Lwin is a 37-year-old wife and mother who lives with her husband and son on the Thai-Burma border. Lwin and her husband work as day labourers in a temple as a cook and gardener. In her free time, Lwin likes to garden and enjoys growing vegetables to eat and to donate to the temple. Lwin also likes to watch Thai movies. One night in March 2021, Lwin had a rapid heartbeat and felt dizzy. Lwin could not sleep that night so her husband brought her to a clinic the next day. The doctor referred her to Mae Sot Hospital in an ambulance, where she underwent diagnostic tests, but never received a diagnosis. Lwin was given medication to stabilize her condition. During her follow-up appointment in June 2022, Lwin received an echocardiogram and was diagnosed with mitral valve stenosis. The doctor then referred her to Chiang Mai Hospital for further treatment. Currently, Lwin suffers from shortness of breath and heart palpitations. Lwin reports her arms and legs feeling heavy and trouble sleeping. Lwin has little appetite and she has to sleep propped up on pillows. On January 13th, Lwin with receive surgery to improve her condition. Our medical partners, Burma Children Medical Fund, are helping Lwin raise $1,500 to cover the cost of this life altering surgery. Lwin shared, "I will never forget the donors who will help pay for my treatment cost. When I recover fully, I want to learn how to sew so that I can open a shop from my home and work as a seamstress."
Boniface is a 9-year-old student with two siblings. He started school late and enjoys taking part in science classes. Boniface likes to play soccer with his peers, but it is hard for him to play for long because of his leg condition. Boniface was diagnosed with genu valgus. His right knee knocks on his left knee. This condition is typically caused by an excessive accumulation of fluoride in the bones, which often stems from contaminated drinking water. As a result, he has difficulty walking. Our medical partner, African Mission Healthcare, is requesting $880 to fund corrective surgery for Boniface. The procedure is scheduled to take place on December 8th. Treatment will hopefully restore Boniface's mobility, allow him to participate in a variety of activities, and greatly decrease his risk of future complications. Boniface’s mother says, “It has been hard for him with his leg condition. He wishes to do more, but he is limited."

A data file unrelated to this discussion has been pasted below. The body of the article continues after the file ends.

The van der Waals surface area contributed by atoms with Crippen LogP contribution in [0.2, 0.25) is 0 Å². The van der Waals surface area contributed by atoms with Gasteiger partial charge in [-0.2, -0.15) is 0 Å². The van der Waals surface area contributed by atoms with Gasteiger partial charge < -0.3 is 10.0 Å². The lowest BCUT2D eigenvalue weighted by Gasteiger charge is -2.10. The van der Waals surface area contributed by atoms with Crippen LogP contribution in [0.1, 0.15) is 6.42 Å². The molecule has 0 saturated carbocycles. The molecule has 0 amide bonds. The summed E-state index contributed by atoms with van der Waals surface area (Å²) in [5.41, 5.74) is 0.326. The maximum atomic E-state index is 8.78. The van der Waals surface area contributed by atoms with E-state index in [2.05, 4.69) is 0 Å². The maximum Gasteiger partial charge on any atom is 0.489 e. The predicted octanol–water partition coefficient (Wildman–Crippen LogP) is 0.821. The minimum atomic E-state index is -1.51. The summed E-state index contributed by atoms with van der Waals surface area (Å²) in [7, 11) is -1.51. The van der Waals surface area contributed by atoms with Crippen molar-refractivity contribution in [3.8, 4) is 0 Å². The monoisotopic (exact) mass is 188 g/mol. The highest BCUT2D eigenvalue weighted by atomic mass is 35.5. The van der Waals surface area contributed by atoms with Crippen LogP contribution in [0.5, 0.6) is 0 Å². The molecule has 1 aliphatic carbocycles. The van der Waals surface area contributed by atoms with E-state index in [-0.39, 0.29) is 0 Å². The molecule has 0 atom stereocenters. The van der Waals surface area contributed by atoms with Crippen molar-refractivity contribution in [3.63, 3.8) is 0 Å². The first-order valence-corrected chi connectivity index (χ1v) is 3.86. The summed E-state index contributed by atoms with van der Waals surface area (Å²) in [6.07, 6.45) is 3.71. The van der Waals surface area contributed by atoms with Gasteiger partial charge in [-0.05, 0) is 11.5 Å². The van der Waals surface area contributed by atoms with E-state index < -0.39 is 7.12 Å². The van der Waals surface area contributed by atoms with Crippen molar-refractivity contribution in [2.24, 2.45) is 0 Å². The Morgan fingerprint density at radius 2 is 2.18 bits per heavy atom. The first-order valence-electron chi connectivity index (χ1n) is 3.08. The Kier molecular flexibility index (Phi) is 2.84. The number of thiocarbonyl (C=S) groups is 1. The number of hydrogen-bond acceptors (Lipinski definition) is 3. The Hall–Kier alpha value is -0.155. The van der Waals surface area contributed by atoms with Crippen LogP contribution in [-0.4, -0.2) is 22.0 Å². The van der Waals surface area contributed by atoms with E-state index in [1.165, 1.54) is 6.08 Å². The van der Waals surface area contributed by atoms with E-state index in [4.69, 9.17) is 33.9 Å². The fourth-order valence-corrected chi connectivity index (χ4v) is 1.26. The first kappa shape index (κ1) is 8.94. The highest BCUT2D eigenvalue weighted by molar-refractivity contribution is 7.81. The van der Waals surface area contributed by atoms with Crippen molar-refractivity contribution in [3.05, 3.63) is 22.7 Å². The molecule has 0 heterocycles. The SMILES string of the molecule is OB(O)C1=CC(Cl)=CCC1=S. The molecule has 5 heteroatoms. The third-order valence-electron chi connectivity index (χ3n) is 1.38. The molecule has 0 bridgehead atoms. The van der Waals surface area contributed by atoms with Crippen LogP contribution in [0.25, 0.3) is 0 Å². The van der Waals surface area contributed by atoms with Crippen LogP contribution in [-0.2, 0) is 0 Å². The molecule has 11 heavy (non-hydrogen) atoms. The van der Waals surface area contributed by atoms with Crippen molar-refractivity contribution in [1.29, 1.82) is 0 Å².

Saw Myo is a 14-year-old boy from Burma. He lives with his grandparents, parents, two sisters and a brother in a village in Karen State in eastern Burma. His grandparents are retired, and his father is a farmer who grows paddy and rubber trees on their own land. Saw Myo’s mother is a homemaker, while his two sisters and his brother go to school. The family income is just enough to cover their daily expenses. They cannot afford to pay for basic healthcare. Saw Myo used to go to school but stopped attending since his condition worsened in 2021. Saw Myo has had a lump at his lower spinal cord since he was nine years old, when he was hit by a slingshot in that area. He was given a medicinal ointment by a traditional healer which appeared to stop the lump from growing and helped with the stiffness temporarily. When Saw Myo was 12 years old, he fell off of his bicycle. He did not have any cuts or bruises but felt stiffness along his spinal cord. Afterwards, the lump appeared to be growing in size again. He was seen at a local clinic and then at a clinic in Hpa-An in January 2021, where he had an X-ray. The doctor suspected a spinal cord problem, so they encouraged Saw Myo and his mother to follow up with a computerized tomography (CT) scan at the Yangon Orthopedic Hospital in Yangon. Due to Covid-19, Saw Myo was unable to get in for a CT scan. Saw Myo’s parents did not want to give up, so they went to the Asia Royal Hospital, also in Yangon. Again, they were told that Saw Myo’s condition could not be treated locally. Finally, they returned to their home without receiving treatment. Saw Myo’s mother then contacted a medic who works at Mae Tao Clinic (MTC) in Mae Sot, Thailand, who is originally from their village. The medic told her to bring Saw Myo to the clinic as soon as possible. They spent the next few months trying to raise money, borrowing from family and neighbours. Doctors recommended Saw Myo to undergo an MRI, an imaging procedure that uses magnetic fields and radio waves to produce images of bodily organs. After analyzing the MRI, the doctors recommended Saw Myo undergo surgery to remove the tumor on his back. The tumor is cancerous, and Saw Myo will need to undergo chemotherapy after his surgery. Currently, Saw Myo is suffering a lot. He has to be careful when sitting because his whole back along his spinal cord is painful if he does not sit down slowly, and he can only sit for short periods of time before his back begins to ache. The lump is not painful to touch, but when he lays down on his right side, he has to support the lump with a pillow, making it difficult for him to sleep. He also has backpain if he has to walk for more than 15 minutes. Saw Myo sought treatment through our medical partner, Burma Children Medical Fund. He is now scheduled to undergo mass removal surgery on November 24th and his family needs $1,500 to cover the cost of his procedure and care. Saw Myo said, "I enjoy going to school and my favourite subject is mathematics. I hope that I will be able to go to school after my treatment. I would also like to raise chickens and cows to help my family in the future."